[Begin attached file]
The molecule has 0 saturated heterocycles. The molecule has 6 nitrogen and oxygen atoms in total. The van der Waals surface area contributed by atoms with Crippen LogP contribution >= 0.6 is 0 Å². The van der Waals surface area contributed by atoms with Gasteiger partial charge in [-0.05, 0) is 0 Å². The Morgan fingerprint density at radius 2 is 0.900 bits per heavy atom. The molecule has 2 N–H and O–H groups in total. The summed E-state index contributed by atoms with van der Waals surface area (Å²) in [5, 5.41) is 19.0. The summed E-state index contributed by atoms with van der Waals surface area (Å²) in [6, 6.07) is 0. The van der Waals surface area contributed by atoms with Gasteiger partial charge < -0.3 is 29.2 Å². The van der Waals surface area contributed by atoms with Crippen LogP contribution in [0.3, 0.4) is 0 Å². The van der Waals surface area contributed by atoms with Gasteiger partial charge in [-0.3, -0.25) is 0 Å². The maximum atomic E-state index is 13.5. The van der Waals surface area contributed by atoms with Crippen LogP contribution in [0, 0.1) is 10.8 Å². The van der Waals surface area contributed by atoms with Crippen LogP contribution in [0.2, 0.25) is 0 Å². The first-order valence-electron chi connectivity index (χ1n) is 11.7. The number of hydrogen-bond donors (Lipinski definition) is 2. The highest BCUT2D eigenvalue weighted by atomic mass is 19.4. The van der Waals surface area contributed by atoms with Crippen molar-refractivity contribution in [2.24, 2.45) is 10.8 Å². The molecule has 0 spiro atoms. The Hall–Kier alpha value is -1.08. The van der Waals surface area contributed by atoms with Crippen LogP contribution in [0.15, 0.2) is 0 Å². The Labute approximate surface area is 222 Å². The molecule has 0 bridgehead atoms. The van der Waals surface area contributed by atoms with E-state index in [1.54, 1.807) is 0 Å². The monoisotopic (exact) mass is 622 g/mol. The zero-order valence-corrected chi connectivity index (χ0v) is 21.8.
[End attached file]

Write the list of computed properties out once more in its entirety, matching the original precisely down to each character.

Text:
The molecule has 0 saturated heterocycles. The molecule has 6 nitrogen and oxygen atoms in total. The van der Waals surface area contributed by atoms with Crippen LogP contribution >= 0.6 is 0 Å². The van der Waals surface area contributed by atoms with Gasteiger partial charge in [-0.05, 0) is 0 Å². The Morgan fingerprint density at radius 2 is 0.900 bits per heavy atom. The molecule has 2 N–H and O–H groups in total. The summed E-state index contributed by atoms with van der Waals surface area (Å²) in [5, 5.41) is 19.0. The summed E-state index contributed by atoms with van der Waals surface area (Å²) in [6, 6.07) is 0. The van der Waals surface area contributed by atoms with Gasteiger partial charge < -0.3 is 29.2 Å². The van der Waals surface area contributed by atoms with Crippen LogP contribution in [0.3, 0.4) is 0 Å². The van der Waals surface area contributed by atoms with Gasteiger partial charge in [-0.3, -0.25) is 0 Å². The maximum atomic E-state index is 13.5. The van der Waals surface area contributed by atoms with Crippen LogP contribution in [0, 0.1) is 10.8 Å². The van der Waals surface area contributed by atoms with Crippen LogP contribution in [0.2, 0.25) is 0 Å². The first-order valence-electron chi connectivity index (χ1n) is 11.7. The number of hydrogen-bond donors (Lipinski definition) is 2. The highest BCUT2D eigenvalue weighted by atomic mass is 19.4. The van der Waals surface area contributed by atoms with Crippen molar-refractivity contribution in [2.24, 2.45) is 10.8 Å². The molecule has 0 spiro atoms. The Hall–Kier alpha value is -1.08. The van der Waals surface area contributed by atoms with Crippen LogP contribution in [0.15, 0.2) is 0 Å². The Labute approximate surface area is 222 Å². The molecule has 0 bridgehead atoms. The van der Waals surface area contributed by atoms with E-state index in [1.54, 1.807) is 0 Å². The monoisotopic (exact) mass is 622 g/mol. The zero-order valence-corrected chi connectivity index (χ0v) is 21.8.